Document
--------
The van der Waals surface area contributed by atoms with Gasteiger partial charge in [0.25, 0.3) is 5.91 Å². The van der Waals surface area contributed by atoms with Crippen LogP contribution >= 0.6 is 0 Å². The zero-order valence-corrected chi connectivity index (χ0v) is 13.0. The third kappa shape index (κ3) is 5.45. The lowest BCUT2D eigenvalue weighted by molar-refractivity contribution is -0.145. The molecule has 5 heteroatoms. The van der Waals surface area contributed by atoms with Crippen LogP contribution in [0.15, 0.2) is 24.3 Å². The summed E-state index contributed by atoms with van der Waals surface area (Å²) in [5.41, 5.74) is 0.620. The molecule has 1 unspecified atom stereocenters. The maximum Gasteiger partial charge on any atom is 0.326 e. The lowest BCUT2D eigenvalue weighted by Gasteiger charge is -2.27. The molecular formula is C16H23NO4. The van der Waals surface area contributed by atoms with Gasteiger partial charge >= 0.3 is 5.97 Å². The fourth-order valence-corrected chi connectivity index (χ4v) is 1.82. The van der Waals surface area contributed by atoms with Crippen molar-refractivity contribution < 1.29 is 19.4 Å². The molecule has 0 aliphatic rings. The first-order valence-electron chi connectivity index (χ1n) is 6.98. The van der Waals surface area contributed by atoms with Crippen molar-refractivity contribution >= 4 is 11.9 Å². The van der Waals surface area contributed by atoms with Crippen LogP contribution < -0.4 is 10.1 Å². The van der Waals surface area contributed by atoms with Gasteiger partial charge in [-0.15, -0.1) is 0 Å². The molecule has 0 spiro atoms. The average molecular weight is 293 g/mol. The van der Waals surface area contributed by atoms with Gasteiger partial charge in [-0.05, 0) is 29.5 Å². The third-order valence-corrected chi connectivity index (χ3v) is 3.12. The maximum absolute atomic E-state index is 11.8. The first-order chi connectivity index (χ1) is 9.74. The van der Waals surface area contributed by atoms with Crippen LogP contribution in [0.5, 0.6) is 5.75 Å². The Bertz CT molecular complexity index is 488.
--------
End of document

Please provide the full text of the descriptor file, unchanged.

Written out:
The van der Waals surface area contributed by atoms with Gasteiger partial charge in [0.25, 0.3) is 5.91 Å². The van der Waals surface area contributed by atoms with Crippen LogP contribution >= 0.6 is 0 Å². The zero-order valence-corrected chi connectivity index (χ0v) is 13.0. The third kappa shape index (κ3) is 5.45. The lowest BCUT2D eigenvalue weighted by molar-refractivity contribution is -0.145. The molecule has 5 heteroatoms. The van der Waals surface area contributed by atoms with Crippen LogP contribution in [0.15, 0.2) is 24.3 Å². The summed E-state index contributed by atoms with van der Waals surface area (Å²) in [5.41, 5.74) is 0.620. The molecule has 1 unspecified atom stereocenters. The maximum Gasteiger partial charge on any atom is 0.326 e. The lowest BCUT2D eigenvalue weighted by Gasteiger charge is -2.27. The molecular formula is C16H23NO4. The van der Waals surface area contributed by atoms with Gasteiger partial charge >= 0.3 is 5.97 Å². The fourth-order valence-corrected chi connectivity index (χ4v) is 1.82. The van der Waals surface area contributed by atoms with Crippen molar-refractivity contribution < 1.29 is 19.4 Å². The molecule has 0 aliphatic rings. The first-order valence-electron chi connectivity index (χ1n) is 6.98. The van der Waals surface area contributed by atoms with Crippen molar-refractivity contribution >= 4 is 11.9 Å². The van der Waals surface area contributed by atoms with Crippen LogP contribution < -0.4 is 10.1 Å². The van der Waals surface area contributed by atoms with Gasteiger partial charge in [-0.15, -0.1) is 0 Å². The molecule has 0 spiro atoms. The average molecular weight is 293 g/mol. The van der Waals surface area contributed by atoms with Gasteiger partial charge in [-0.05, 0) is 29.5 Å². The third-order valence-corrected chi connectivity index (χ3v) is 3.12. The maximum absolute atomic E-state index is 11.8. The first-order chi connectivity index (χ1) is 9.74. The van der Waals surface area contributed by atoms with Crippen LogP contribution in [0.5, 0.6) is 5.75 Å². The Bertz CT molecular complexity index is 488.